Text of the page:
DodgeIntrepid.Net Forums banner

1 - 20 of 20 Posts

·
Registered
Joined
·
1,188 Posts
Discussion Starter #1
So as I'm sure many of you know, the Prizm's had a pretty hard life. Kansas heat, Massachusetts winters, being totaled by a moving truck, being hit by a stolen car, and now with over 200,000 miles on it. With all this added to the fact that the car is 16 years old, the paint has seen better days. The roof in particular has become very faded and oxidized. The trunk and rear bumper are as bad, but those are also from another car.

Since the spare driver's door for my Intrepid cleaned ups o well with the rubbing compound and waxes I had lying around, I decided to see how they'd work on the Prizm, and hopefully bring some life back into its paint.

Because the paint is in rough shape this is a project that will take several days to complete. Today I started with the roof.











































More to come!
 

·
Registered
Joined
·
1,188 Posts
Discussion Starter #4
I love the feel of freshly waxed paint..smoother than glass. You think paint is smooth normally until you'd do this, and then where you haven't worked feels gritty by comparison.

Tomorrow I plan to work on the trunk and rear bumper.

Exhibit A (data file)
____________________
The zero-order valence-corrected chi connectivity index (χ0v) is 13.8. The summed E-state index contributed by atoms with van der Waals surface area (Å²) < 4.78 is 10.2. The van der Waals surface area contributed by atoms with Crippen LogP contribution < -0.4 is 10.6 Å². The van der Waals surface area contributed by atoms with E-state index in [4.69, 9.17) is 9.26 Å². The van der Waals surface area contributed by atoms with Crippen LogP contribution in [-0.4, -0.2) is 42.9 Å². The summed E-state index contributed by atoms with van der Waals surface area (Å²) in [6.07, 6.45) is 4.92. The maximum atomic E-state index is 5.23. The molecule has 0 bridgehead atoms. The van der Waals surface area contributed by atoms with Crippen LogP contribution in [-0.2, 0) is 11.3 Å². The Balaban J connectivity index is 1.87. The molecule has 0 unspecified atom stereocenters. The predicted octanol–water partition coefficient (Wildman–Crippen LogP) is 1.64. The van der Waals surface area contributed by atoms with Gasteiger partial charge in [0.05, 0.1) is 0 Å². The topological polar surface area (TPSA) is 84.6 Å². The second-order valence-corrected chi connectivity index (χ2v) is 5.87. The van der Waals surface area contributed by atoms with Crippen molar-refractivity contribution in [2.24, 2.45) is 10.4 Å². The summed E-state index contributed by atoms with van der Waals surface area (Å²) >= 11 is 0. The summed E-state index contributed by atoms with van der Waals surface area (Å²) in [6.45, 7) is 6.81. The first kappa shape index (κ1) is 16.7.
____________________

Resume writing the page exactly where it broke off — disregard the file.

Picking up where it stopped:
·
get off my lawn
Joined
·
15,505 Posts
great thing in past years, most cars used Acrylic Enamel, other than Metallics, a little elbow greese,, and some compound,, and poof,, a nice shine
 

·
Registered
Joined
·
1,188 Posts
Discussion Starter #7
I doubt it, it's technically a totaled car. I'm sure its worth squat, but I don't car. Like all my cars I never plan to get rid of it. Keep it going and keep it as nice as I can. :)
 

·
Registered
Joined
·
1,188 Posts
Discussion Starter #9 (Edited)
Oh, here's what the pad I used for the rubbing compound looked like after using it on just the roof yesterday.





Day 2: The trunk.

The trunk and rear fascia were pretty rough. The rear bumper could only do so much with since it has a lot of deep gouges, that's something that would need a repaint.

The trunk had lots of scratches and swirls on it, with not a whole lot of reflectivity or luster...until now.

























You can really see the difference. Next up is the hood.

This really makes me want to work on getting the rear quarter finished...I may just tackle it myself soon.

Since I was running out of the No.7 compound I switched to Turtle Wax Rubbing Compound today. Seemed to do a good job too.
 

·
Registered
Joined
·
1,188 Posts
Discussion Starter #11
Funny thing is I'm not going as "by the book" as I'm supposed to. I don't have a clay bar so I didn't use one, I just washed and dried the car, then wiped it down with a microfiber towel.

I'm using a random orbital buffer I got several years ago from the parts store. It doesn't have any of those fancy pads like Porter Cables and more expensive buffers have, just microfiber cloth pads. Like one of these



I have 3 pads, an hand applicator pad, and a bunch of microfiber towels.